Over time, Runzler has became more systematic in how she gathers information about the region’s intellectual resources and brings those assets to the table at a much earlier point in conversations about potential meetings in Orlando. “I believe that meeting planners in general are moving in the direction of truly understanding a destination’s value beyond rate and space,” Runzler said. “Those things —airlift and the basics of what we as a destination offer — are still very, very important. But planners are getting more savvy about looking at community assets to see where there may be more value to their organizations in some destinations.”
Planners are getting more savvy about looking at community assets to see where there may be more value to their organizations in some destinations.
Runzler takes a hands-on approach to cataloguing Orlando’s intellectual and scientific assets, personally calling researchers to ask them about their work and specialized resources, and whether she can share information with meeting planners. “If I have a profile, that means I have already established a relationship,” she said. “That cuts out a lot of the initial digging and research for planners.”
The German Convention Bureau (GCB) has adopted a similarly proactive approach to identifying key industries and clusters of expertise that align with meetings, said Laura d’Elsa, regional director for USA/Canada – a strategy motivated in part by the GCB’s recognition of the fact that it needed to better differentiate itself. “There used to be a greater difference between European destinations,” d’Elsa said, “in terms of accessibility, meetings infrastructure, and value.”
But those gaps are disappearing, she said, as competition among the destinations has grown more intense. “The offers are moving closer and closer for major cities like Paris, Berlin, and Rome, because everyone is so competitive,” d’Elsa said. “We all have lots of flights and good value for the money. We all have pretty countries and lots of pretty locations. Those are good arguments that we all use – and they are valid arguments.” But, she noted, Germany is also a top global exporter, – second only to China. The GCB realized that, along with automobiles and pharmaceuticals, the country’s strengths could also reside in exporting knowledge.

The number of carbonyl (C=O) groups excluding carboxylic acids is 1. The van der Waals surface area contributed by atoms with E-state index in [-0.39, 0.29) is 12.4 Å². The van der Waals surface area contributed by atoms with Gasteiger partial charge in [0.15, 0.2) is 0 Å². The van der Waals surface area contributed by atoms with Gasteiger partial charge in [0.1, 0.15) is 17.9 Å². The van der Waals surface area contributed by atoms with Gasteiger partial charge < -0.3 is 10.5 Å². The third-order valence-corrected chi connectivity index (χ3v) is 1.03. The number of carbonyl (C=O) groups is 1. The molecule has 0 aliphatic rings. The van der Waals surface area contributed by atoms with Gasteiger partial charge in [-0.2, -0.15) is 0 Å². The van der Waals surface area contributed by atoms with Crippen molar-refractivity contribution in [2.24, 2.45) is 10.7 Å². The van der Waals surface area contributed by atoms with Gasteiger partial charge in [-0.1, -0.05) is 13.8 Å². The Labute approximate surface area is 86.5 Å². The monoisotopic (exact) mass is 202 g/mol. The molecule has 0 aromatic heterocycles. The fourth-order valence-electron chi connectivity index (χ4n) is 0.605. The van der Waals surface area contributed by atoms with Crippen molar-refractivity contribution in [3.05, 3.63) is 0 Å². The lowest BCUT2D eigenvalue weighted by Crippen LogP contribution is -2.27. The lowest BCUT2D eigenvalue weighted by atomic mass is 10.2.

Two years ago, the GCB adopted a strategy of asking regional and local convention bureaus and conference centers to inventory clusters of expertise within key industries – including logistics, financial services, energy, technology, medicine, and pharmaceuticals – by contacting local universities, research facilities, associations, and companies. “My main role,” d’Elsa said, “is putting meeting planners in contact with the right organizations, and trying to foster relationships.”
Among the GCB’s successes was its bid to host the XXVII Congress of the International Society for Advancement of Cytometry (ISAC), which was held this past June in Leipzig – the first time that the meeting, described by organizers as “the world’s most important event in the field of cell diagnostics,” convened in Germany since the congress was first held there in 1978. It is more than a good fit: Leipzig is considered one of the birthplaces of cytometry. In 1878, a medical student at the University of Leipzig was the first person to use dye to identify different cell types in blood.
The academic and research culture carried weight when ISAC was choosing between locations and venues, according to Joan Goldberg, principal and managing director of Strategic Assessment & Solutions, who acted as interim executive director for the society earlier this year. But an added bonus was support from the local government and industry, which included grants from the Free State of Saxony, where Leipzig is located. Another factor were the links created between ISAC and a regional cluster of biotechnology research institutions and pharmaceutical companies. Biosaxony, the local German industry group, in particular was a real partner, Goldberg said, and worked with ISAC to create a one-day symposium that showcased local technology companies and research collaborations, and included an emphasis on how scientists can effectively partner with entrepreneurs. The symposium “was a great venue to discuss opportunities and trends,” Goldberg said, “as well as the latest technology.”
The symposium also was likely to have been good for business, according to Maryann P. Feldman, a professor of public policy at the University of North Carolina, and an expert on economic innovation, including technology transfer. “When people ask about how university and industry partnerships get started, and how people identify who they want to work with,” Feldman said, “conferences are really important for creating those kinds of connections.” (See “The Science of Meeting Face-to-Face,” at bottom of page.)
The level of support from Saxony was significant, Goldberg said, and she advises meeting organizers to be direct about requests for funding, including them as part of RFPs. “You should know the value of your meeting and what it brings to the city,” Goldberg said, “and the city should know that you are looking for additional support.”